Summer School for Science Teachers

Six-week NSF-funded program will give middle school teachers hands-on laboratory experiences and new projects to bring back to their classrooms.
January 24, 2012

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Worcester Polytechnic Institute (WPI) has received a three-year, $375,000 award from the National Science Foundation (NSF) to run a summer program that gives middle school teachers the opportunity to participate in biomedical engineering research and then use that experience to create new classroom units for their students.

The Research Experience for Teachers (RET) program is an outgrowth of a similar program, also funded by the NSF, offered in the summers of 2008 to 2010 at WPI's Life Sciences and Bioengineering Center at Gateway Park.

"We appreciate the NSF's ongoing support," said Terri Camesano, professor of chemical engineering, who along with Kristen Billiar, associate professor of biomedical engineering, coordinates the RET program. "Having our program renewed is validation that we are having a positive impact on these teachers and their students. During the first phase of this program, we've seen that teachers are captivated by biomedical engineering research and the whole problem-solving process. And when they bring that enthusiasm back to their classrooms, their students become excited about how science and engineering can help people."

WPI's six-week 2012 RET program, "Inquiry-Based Bioengineering Research and Design Experiences for Middle School Teachers," will pair up to 10 middle school teachers with WPI researchers working on biomedical engineering projects in such areas as tissue engineering and regenerative medicine. In previous years, participating teachers helped design assistive devices for people with disabilities, worked on ligament replacement technology for knee injuries, and examined bacterial resistance, among other projects. At the end of this year's program, the teachers will create and present a poster based on their research and also develop a teaching unit or project to use with their own students during the following academic year.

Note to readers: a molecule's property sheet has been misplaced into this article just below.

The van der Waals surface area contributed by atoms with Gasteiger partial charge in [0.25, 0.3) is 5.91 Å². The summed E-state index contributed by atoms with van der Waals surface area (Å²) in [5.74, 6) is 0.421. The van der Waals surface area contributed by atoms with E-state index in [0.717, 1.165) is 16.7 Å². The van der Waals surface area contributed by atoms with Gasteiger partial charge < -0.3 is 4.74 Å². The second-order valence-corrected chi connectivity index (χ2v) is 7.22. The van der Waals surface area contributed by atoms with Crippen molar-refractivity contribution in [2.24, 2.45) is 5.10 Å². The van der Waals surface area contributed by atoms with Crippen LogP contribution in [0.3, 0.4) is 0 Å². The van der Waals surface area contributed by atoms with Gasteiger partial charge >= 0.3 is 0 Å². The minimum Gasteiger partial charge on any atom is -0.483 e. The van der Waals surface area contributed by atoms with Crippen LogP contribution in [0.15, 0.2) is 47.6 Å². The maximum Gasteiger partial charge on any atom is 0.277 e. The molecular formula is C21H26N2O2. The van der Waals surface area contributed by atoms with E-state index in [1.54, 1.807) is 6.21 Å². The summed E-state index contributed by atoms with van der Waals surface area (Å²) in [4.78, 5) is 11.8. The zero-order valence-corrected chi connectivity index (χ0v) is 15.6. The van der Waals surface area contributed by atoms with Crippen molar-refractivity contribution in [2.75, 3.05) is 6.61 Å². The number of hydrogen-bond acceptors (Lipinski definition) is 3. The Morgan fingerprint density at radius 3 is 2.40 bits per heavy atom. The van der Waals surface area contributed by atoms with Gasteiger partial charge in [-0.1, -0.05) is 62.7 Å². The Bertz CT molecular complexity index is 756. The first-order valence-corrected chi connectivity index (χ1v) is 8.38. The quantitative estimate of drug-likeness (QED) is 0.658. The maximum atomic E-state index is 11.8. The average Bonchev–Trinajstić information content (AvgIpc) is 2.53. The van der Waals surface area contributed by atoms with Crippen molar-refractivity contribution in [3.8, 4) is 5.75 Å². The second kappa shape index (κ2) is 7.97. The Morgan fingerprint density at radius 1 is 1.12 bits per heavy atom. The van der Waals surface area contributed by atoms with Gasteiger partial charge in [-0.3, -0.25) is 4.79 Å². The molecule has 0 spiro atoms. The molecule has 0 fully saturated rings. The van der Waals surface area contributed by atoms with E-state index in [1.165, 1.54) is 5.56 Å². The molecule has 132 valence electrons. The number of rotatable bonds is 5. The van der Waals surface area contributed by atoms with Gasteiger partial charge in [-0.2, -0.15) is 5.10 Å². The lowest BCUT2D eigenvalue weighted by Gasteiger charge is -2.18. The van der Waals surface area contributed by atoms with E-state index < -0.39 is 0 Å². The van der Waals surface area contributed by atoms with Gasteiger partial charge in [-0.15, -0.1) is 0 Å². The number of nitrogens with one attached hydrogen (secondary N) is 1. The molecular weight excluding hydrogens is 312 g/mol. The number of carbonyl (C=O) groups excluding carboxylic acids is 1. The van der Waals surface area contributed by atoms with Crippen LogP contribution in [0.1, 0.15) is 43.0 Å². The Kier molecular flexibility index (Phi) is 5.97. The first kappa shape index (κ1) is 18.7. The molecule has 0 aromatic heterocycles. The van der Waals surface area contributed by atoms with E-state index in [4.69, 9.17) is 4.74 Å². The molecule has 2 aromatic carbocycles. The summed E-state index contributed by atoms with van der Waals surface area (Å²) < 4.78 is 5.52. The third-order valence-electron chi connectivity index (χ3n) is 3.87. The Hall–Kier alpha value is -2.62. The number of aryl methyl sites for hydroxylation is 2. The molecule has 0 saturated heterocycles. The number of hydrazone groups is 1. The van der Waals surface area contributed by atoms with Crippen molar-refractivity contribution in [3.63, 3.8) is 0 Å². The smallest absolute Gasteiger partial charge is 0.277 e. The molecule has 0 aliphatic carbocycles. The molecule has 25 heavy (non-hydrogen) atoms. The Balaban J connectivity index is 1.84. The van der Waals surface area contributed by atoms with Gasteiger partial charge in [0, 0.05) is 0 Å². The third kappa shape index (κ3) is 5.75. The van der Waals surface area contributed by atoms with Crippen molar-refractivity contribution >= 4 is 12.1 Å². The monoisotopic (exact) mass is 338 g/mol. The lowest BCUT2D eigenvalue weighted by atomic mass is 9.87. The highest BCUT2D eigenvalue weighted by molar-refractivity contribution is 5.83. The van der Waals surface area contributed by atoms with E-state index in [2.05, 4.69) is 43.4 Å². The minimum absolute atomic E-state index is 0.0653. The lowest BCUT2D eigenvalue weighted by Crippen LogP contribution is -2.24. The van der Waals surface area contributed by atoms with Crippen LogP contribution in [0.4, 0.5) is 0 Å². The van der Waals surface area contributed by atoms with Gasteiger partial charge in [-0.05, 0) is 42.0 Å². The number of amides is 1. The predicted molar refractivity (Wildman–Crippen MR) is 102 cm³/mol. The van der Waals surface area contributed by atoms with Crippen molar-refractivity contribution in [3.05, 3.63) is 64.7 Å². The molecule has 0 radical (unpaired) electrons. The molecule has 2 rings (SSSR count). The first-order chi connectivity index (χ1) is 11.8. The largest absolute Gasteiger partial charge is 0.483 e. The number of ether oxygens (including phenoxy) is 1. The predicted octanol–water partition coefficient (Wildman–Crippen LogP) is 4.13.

"This program has made a profound impact on my ability to teach engineering," said Thomas Oliva, a technology teacher at Forest Grove Middle School in Worcester, Mass., who has participated in the RET program for three years. "I have developed curriculum projects to implement in my classroom and have shared my experiences from the WPI program with nearly 1,400 middle school students. It was hands-on learning, working in WPI's labs with professors and graduate students to solve real-world problems. I highly recommend this rewarding professional development opportunity to anyone teaching in the science and technology field today."

Applications are now being accepted for WPI's RET program. Teachers selected for the program will receive a stipend and an allowance to purchase curriculum materials for use in their classrooms.

For more information on the program see